For our sweet tamales recipes: Pineapple, Coconut; Cinnamon Raisin; and Strawberry go over to Hangry Vegans website. Check them out, they’re so cute.
My mother is Roman Catholic. She baptized and raised us as such. We attended Catholic schools from first to twelfth grade. Everything you can imagine in the 1960’s-70’s era of Catholicism, in our Latino home, we had it: Virgen of Guadalupe, St. Jude, and the Sacred Heart of Jesus statues. We had an altar under the niche in the stairwell.Wooden crucifixes, lit votives, rosary beads, and brown scapulars dotted our rooms along with framed pictures of the Pope, JF Kennedy, and Cesar Chavez. The parish priest came to our house for dinner. That’s how Catholic we were in those days.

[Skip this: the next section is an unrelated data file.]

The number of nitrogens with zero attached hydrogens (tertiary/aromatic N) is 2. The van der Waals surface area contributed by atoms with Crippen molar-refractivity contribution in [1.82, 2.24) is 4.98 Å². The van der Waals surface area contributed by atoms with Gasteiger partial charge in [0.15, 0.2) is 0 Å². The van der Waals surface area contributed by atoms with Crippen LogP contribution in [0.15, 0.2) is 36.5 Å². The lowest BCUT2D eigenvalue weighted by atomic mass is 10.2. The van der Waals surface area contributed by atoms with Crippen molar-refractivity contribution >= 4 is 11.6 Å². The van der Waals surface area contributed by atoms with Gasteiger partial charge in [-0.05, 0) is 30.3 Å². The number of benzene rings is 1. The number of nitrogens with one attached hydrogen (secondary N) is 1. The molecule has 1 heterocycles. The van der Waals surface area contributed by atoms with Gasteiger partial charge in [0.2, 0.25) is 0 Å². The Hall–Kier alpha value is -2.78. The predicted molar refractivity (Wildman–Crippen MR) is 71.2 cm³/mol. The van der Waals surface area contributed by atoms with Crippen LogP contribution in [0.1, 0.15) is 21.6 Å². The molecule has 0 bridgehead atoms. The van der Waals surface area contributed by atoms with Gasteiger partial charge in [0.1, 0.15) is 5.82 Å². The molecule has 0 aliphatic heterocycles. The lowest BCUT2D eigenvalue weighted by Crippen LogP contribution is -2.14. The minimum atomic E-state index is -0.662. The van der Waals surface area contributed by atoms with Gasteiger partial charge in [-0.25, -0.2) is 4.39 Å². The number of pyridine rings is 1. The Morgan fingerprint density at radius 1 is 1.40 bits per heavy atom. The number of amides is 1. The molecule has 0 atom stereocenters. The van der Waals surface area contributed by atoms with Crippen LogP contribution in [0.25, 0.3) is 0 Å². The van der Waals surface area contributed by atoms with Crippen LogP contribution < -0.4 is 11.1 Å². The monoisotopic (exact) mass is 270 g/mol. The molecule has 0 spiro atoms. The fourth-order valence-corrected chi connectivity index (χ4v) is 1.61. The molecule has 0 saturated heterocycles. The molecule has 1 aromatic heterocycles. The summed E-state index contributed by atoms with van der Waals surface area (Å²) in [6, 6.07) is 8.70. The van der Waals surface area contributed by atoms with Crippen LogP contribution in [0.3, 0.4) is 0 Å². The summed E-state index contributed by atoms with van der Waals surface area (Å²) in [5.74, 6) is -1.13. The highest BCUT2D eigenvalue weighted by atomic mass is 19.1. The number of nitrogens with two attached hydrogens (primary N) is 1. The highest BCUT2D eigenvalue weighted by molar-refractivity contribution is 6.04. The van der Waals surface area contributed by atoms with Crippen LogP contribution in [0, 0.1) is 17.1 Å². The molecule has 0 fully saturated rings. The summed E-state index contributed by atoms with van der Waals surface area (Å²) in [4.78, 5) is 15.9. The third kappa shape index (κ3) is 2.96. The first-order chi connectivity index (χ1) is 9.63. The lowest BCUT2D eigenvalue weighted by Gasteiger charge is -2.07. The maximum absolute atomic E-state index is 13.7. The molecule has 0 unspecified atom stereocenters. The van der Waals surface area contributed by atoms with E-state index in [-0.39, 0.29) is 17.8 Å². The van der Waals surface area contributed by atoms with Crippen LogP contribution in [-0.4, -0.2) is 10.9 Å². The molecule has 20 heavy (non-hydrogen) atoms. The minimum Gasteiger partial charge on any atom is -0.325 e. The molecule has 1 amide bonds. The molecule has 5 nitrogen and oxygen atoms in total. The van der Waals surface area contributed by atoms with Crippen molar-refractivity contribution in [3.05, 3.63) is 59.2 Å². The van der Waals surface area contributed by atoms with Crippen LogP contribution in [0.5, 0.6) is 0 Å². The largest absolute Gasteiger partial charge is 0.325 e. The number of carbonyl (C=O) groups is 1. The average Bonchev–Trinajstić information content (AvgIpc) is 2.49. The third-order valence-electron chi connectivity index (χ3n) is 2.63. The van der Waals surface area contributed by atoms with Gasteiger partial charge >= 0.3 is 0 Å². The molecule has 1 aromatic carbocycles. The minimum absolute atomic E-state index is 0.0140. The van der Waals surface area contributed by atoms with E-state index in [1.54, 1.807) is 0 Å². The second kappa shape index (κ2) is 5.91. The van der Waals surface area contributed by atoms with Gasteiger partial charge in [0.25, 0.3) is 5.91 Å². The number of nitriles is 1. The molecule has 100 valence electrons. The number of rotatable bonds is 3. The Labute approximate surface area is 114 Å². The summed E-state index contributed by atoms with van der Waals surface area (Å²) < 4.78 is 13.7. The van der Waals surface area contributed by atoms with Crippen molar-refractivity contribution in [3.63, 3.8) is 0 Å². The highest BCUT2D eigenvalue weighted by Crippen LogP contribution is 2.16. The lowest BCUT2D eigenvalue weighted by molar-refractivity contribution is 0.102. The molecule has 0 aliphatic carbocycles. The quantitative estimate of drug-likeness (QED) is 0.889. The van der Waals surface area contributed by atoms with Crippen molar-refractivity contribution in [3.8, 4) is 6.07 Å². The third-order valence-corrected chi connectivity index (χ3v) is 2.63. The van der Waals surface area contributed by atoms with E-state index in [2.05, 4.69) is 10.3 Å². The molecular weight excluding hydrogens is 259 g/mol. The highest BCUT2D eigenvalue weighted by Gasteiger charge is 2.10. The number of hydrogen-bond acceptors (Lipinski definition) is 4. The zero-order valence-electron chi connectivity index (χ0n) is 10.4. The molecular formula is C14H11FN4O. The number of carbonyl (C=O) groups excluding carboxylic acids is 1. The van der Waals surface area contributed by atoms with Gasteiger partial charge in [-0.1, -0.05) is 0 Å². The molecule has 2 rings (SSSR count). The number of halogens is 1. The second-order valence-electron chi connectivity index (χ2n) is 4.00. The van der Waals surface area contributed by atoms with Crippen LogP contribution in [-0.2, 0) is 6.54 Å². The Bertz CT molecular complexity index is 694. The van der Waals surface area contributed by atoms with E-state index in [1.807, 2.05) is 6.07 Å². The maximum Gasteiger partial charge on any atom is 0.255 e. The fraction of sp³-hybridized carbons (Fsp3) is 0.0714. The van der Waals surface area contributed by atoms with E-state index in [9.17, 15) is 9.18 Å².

Now, three of the four of us are Christian and the other doesn’t affiliate with any denomination. We don’t practice the Lenten season like we used to ‘back in the day,’ the Roman Catholic way. But my mom still asks us every Ash Wednesday “…where are your ashes.” Don’t you commemorate that Jesus died? Don’t you fast? Do you eat meat? Surely you give up something-chocolate? wine?
She’s legally blind so we could lie and say we had them but they smudged, but come on who’d lie on Ash Wednesday. For a couple of years we’ve explained that our Christian denomination doesn’t practice the marking of ashes on the forehead, but that soon leads to an argument. It’s her way (the Catholic highway) or no way.
No use in arguing with my mother about religious doctrine versus biblical scripture. So we look for common ground. Yes, we assure her that we do believe Christ died and rose again, we can fast, we can make this a season of service, and introspection. “That’s good,” she says. “But what about the food?”